MARION Kuhn has undergone a series of experiences for the first time this week – her first ambulance trip, first overnight hospital stay and first bite by a brown snake.
Ms Kuhn was unfortunate enough to stumble across a brown snake while delivering pamphlets advertising her new business on Tuesday night.
“I have only been here in Warwick for eight weeks and it was my first mailbox delivery,” she said.
Ms Kuhn said she and her friend Tracy Clark and Tracy’s daughter Kayla were walking along McDougall Street when they decided to venture off the footpath and onto the road to avoid a patch of long grass.
“Kayla screamed and that’s when it wrapped around my leg,” she said.
“I remember hearing the word “snake” and I got the “heebie-jeebies” and I kind of kicked it off with my other foot.”
Ms Kuhn said she was initially unaware she had been bitten and said her foot only “felt hot” so she and Mrs Clark walked the two blocks back to her home.
“It was just a little bit red, but it wasn’t really sore at all,” she said.
Mrs Clark then called an ambulance and the officers bandaged Ms Kuhn’s leg and transported her to the Warwick Hospital.
Swab tests on her ankle taken at the hospital confirmed she had been bitten by a brown snake, and an overnight stay with hourly observations was ordered.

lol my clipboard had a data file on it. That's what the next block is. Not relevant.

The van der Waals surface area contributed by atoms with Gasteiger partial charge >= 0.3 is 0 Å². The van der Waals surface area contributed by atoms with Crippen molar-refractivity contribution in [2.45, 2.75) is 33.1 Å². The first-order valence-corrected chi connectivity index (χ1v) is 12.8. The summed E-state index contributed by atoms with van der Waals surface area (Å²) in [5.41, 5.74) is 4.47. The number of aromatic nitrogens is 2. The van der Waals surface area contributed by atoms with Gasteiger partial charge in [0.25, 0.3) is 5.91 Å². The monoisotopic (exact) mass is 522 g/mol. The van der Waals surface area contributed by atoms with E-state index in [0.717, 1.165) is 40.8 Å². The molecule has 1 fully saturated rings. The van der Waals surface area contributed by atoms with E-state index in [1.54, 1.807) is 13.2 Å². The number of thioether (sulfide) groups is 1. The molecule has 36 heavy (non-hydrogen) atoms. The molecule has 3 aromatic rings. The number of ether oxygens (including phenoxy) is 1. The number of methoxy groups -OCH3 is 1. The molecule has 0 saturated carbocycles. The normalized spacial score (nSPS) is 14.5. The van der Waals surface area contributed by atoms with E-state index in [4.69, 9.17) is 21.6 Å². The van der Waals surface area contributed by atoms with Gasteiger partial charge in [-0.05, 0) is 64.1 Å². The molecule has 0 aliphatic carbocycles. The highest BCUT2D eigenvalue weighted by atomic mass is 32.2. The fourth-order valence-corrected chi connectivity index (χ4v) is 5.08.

“In the morning they took some blood tests and my blood was thinner so I had to stay another night,” she said.
Ms Kuhn was told by the doctors there was a chance of the venom causing her kidneys to shut down and she said that was the moment when she realised her condition was serious.
“I just thought if anything was going to happen, that would be what would get me,” she said.
Ms Kuhn was required to stay in the hospital for two days and said having to have blood tests during that time was the most traumatic part.
“I passed out two times in hospital and once at Tracy’s house. But the nurses and doctors were really wonderful and they held my hand.”
Ms Kuhn said she was just grateful the snake bit her and not six-year-old Kayla.
“I just want to make people aware that they are out there and to just to be cautious,” Ms Kuhn said.
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